A gemstone that fosters healing, clear thought and creativity
Text Edward Jenkins
Text Edward Jenkins
T opaz –‘the poor man’s diamond’ –is becoming a favourite among jewellery designers seeking to make their work more affordable.
The word ‘topaz’—which has its origins in Sanskrit or Greek—was originally used to describe yellow stones in general. While they have been known and used as gemstones for thousands of years, the crystal today recognised as ‘topaz’ was first described scientifically early in the 18th century.
In fact, the crown jewels of many royal houses of Europe had some early examples of gem-quality topaz misidentified as diamonds until recent years.
While yellow is the most typical variety found worldwide, Namibia is renowned for the colourless, or ‘silver’, stones found in central Namibia, at Klein Spitzkoppe and in the Erongo Mountains. Gem-quality silver topaz was first reported in Spitzkoppe around 1889, and has been collected there since. Other local colour varieties include yellow, pale blue and pale green.
An experiment in large-scale mining for topaz in Namibia ended years ago; the company irradiated silver topaz into blue topaz, when the blue stones were in great demand. However, most topaz-mining operations in Namibia are small in scale, with individuals digging up the stones under very harsh conditions and offering them for sale to tourists and local collectors. Old-timers report an exception to that rigorous form of mining in the late 1940s, when the road from Swakopmund to Henties Bay was under construction; as the graders moved down the road, shrewd prospectors were right behind them, picking up gemstones as quickly as they were uncovered.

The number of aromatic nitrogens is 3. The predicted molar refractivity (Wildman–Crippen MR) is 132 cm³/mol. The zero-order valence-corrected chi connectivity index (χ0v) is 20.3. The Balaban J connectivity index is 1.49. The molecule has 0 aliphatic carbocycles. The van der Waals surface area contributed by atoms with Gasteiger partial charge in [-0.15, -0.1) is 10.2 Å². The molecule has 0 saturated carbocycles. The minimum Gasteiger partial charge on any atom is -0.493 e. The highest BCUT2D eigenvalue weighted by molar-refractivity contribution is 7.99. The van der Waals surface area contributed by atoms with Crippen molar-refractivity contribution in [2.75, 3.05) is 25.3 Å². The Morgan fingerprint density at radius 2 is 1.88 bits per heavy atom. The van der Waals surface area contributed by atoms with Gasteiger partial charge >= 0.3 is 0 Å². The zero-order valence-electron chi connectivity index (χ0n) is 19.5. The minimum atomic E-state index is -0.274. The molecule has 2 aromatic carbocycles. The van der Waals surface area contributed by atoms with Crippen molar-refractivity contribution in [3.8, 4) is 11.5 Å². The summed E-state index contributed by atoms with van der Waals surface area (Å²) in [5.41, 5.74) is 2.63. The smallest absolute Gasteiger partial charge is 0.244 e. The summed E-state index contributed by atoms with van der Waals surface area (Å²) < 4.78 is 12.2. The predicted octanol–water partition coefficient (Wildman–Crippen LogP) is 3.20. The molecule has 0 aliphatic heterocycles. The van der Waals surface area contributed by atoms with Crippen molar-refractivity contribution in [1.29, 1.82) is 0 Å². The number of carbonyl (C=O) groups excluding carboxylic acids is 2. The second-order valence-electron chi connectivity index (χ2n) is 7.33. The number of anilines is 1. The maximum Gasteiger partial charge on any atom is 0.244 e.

For thousands of years, mystics have believed that topaz has healing and preventative powers. They are thought to defend against the common cold, help to soothe fear and rage, and alleviate depression. They are also believed to foster clear thinking and creativity.
Regardless of any mystical properties, the demand for gem-quality silver topaz is likely to grow. It is a hard, durable stone, with good brilliance, and in recent years, new cutting techniques have been developed which bring out a sparkle that approaches the sparkle of diamonds.
With continued innovations in cutting and design, and signs that the gemstone market may be turning towards more natural products, Namibian silver topaz is likely to increase in popularity, filling a need for budget-conscious jewellery lovers.
Acknowledgement to Hannes Brunner, of Pangolin Trading, who generously provided background information for this series.
This article was first published in the Flamingo September 2010 issue.
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